The following are some common misconceptions relating to storage:

  • Cloud-storage can leave your data stranded: Not true – With the right permissions, cloud-based storage enables users to gain easy access to data.
  • On-prem storage is more secure than cloud-based storage: Not true – Cloud providers offer strong security measures with regular updates and teams of security experts.
  • Cloud-based data storage is expensive: Not true – Without the need for infrastructure expenses up-front and other related on-premises costs, cloud storage can be less expensive. A nice feature of cloud-based storage is that payment is normally on a per use-basis, normally billed hourly, weekly, or monthly. Additionally, in-house experts and on-going maintenance costs are not required for cloud-based storage.
    • Data warehouse or enterprise data warehouse – A more consolidated warehouse of data, including both current and historical information
    • DataVault – A data vault is a data modeling design pattern used to build a data warehouse for enterprise-scale analytics. The data vault has three types of entities: hubs, links, and satellites.
    • Data Lakes – Large collections of data; All data, structured and unstructured, at any scale, can be stored

5.) Data security

By definition, data security is the practice of protecting digital information from unauthorized access, corruption, or theft throughout its entire lifecycle. One of the biggest issues with data security is the degree of vulnerability faced by companies with older systems. Concerns directed at legacy systems include out-of-date security, the inability to apply additional layers of security, and the cost to maintain these systems.

To enhance security, organizations can migrate their data to newer systems that include data security features. Data protection measures can include access control and encryption. By granting specific privileges to certain users or turning data into meaningless code, it prevents abuse or use of data by unauthorized individuals.

6.) Data models

Data models are visual representations of an enterprise’s data elements and the connections between them. It includes creating a simplified diagram of a software system and the data elements it contains, using text and symbols to represent the data and how it flows. The goal of data modeling is to organize and standardize data, so it is easier to understand.

Here are a few common data models:

  • Conceptual Data Model: Offers a view of what the system contains and the business significance of each data entity. This model organizes and defines business concepts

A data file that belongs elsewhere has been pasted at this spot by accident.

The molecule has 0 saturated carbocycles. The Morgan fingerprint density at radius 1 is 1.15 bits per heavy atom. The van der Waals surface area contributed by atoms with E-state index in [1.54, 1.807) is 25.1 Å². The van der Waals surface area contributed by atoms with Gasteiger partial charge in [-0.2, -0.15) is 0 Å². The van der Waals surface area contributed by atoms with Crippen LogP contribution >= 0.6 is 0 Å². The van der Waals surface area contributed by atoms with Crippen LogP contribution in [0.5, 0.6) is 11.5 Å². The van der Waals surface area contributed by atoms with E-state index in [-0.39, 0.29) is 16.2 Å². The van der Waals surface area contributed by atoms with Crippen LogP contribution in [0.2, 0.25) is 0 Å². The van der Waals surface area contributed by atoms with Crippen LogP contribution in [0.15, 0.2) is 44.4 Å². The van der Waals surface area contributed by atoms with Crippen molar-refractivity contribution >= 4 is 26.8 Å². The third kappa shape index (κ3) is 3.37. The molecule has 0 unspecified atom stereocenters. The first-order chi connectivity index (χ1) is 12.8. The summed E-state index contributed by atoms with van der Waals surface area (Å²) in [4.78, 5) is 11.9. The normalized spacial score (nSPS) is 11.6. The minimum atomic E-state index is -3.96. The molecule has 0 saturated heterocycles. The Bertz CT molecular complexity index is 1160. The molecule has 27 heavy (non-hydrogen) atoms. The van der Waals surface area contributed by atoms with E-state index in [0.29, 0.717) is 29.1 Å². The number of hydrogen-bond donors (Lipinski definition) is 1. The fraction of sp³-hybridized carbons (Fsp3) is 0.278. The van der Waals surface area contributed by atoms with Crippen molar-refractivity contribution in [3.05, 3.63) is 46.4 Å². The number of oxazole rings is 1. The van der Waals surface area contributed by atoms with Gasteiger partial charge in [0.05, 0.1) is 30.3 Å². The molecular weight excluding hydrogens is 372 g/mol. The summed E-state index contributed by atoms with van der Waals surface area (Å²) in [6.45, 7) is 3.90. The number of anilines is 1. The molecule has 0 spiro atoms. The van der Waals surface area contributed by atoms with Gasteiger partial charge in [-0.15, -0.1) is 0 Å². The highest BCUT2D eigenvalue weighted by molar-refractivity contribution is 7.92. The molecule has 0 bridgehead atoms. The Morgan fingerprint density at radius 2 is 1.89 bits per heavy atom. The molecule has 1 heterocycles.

• Logical Data Model: Gives a detailed description of each data entity, defining how the system should be implemented
  • Physical Data Model: Gives a technical view of the data. This model details how the system will be implemented using a database management system. The reason for this model is for the real implementation of the database

7.) Data governance

Processes for data collection and standardization help ensure that companies have access to critical data at the time it’s needed. Creating a data governance framework helps to increase productivity and manufacture an atmosphere where critical data is managed and protected.

Bonus: #8 Hire a data management service provider

Adhering to the 7 best practices above can help you to effectively manage your data on your own. However, prioritizing high quality data, implementing recovery strategies, consolidating and modeling data may be a difficult balancing act. Hiring a data management service provider can augment your internal resources. A DM expert often has greater exposure and experience in data management and a better understanding of industry trends and best practices. Based on their expertise, they can effectively tackle critical business challenges. In addition to experience, a service provider can also prove to be a cost-effective solution for your organization.

Apexon helps enterprises to succeed on their journeys to reach data maturity. If you’re interested in learning more about data management or hiring a service provider for your needs, check out Apexon’s Data Management and Governance services or get in touch with us directly using the form below.